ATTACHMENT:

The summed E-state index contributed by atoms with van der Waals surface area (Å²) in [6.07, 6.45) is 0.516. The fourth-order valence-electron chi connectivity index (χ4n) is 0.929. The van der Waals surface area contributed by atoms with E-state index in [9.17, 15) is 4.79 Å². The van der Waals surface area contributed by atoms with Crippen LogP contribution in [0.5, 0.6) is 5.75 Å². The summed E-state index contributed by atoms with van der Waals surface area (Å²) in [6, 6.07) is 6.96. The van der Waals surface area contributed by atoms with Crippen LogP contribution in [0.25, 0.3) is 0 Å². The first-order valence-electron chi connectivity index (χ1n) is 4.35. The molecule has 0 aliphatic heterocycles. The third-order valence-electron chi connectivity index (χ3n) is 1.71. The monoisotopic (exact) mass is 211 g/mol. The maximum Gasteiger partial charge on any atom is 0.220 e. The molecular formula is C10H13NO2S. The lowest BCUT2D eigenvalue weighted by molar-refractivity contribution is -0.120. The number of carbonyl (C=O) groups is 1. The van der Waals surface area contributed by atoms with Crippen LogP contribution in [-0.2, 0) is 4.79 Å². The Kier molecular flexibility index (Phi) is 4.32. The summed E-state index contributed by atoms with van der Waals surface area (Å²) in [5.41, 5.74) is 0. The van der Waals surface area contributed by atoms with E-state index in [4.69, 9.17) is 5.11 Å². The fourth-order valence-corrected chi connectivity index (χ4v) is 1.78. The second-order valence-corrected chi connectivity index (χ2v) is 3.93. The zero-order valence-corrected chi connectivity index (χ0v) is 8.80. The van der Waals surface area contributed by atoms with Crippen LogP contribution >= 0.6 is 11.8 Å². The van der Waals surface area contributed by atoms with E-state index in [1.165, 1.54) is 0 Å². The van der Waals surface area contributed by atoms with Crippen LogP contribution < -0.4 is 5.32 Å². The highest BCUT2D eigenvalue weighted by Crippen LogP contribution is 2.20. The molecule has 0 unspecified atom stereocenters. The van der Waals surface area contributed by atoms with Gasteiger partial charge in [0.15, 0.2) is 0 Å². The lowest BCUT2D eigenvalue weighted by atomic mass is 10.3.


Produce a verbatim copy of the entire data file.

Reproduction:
The summed E-state index contributed by atoms with van der Waals surface area (Å²) in [6.07, 6.45) is 0.516. The fourth-order valence-electron chi connectivity index (χ4n) is 0.929. The van der Waals surface area contributed by atoms with E-state index in [9.17, 15) is 4.79 Å². The van der Waals surface area contributed by atoms with Crippen LogP contribution in [0.5, 0.6) is 5.75 Å². The summed E-state index contributed by atoms with van der Waals surface area (Å²) in [6, 6.07) is 6.96. The van der Waals surface area contributed by atoms with Crippen LogP contribution in [0.25, 0.3) is 0 Å². The first-order valence-electron chi connectivity index (χ1n) is 4.35. The molecule has 0 aliphatic heterocycles. The third-order valence-electron chi connectivity index (χ3n) is 1.71. The monoisotopic (exact) mass is 211 g/mol. The maximum Gasteiger partial charge on any atom is 0.220 e. The molecular formula is C10H13NO2S. The lowest BCUT2D eigenvalue weighted by molar-refractivity contribution is -0.120. The number of carbonyl (C=O) groups is 1. The van der Waals surface area contributed by atoms with Crippen LogP contribution in [-0.2, 0) is 4.79 Å². The Kier molecular flexibility index (Phi) is 4.32. The summed E-state index contributed by atoms with van der Waals surface area (Å²) in [5.41, 5.74) is 0. The van der Waals surface area contributed by atoms with E-state index in [4.69, 9.17) is 5.11 Å². The fourth-order valence-corrected chi connectivity index (χ4v) is 1.78. The second-order valence-corrected chi connectivity index (χ2v) is 3.93. The zero-order valence-corrected chi connectivity index (χ0v) is 8.80. The van der Waals surface area contributed by atoms with Crippen LogP contribution >= 0.6 is 11.8 Å². The van der Waals surface area contributed by atoms with E-state index in [1.165, 1.54) is 0 Å². The van der Waals surface area contributed by atoms with Crippen LogP contribution < -0.4 is 5.32 Å². The highest BCUT2D eigenvalue weighted by Crippen LogP contribution is 2.20. The molecule has 0 unspecified atom stereocenters. The van der Waals surface area contributed by atoms with Gasteiger partial charge in [0.15, 0.2) is 0 Å². The lowest BCUT2D eigenvalue weighted by atomic mass is 10.3.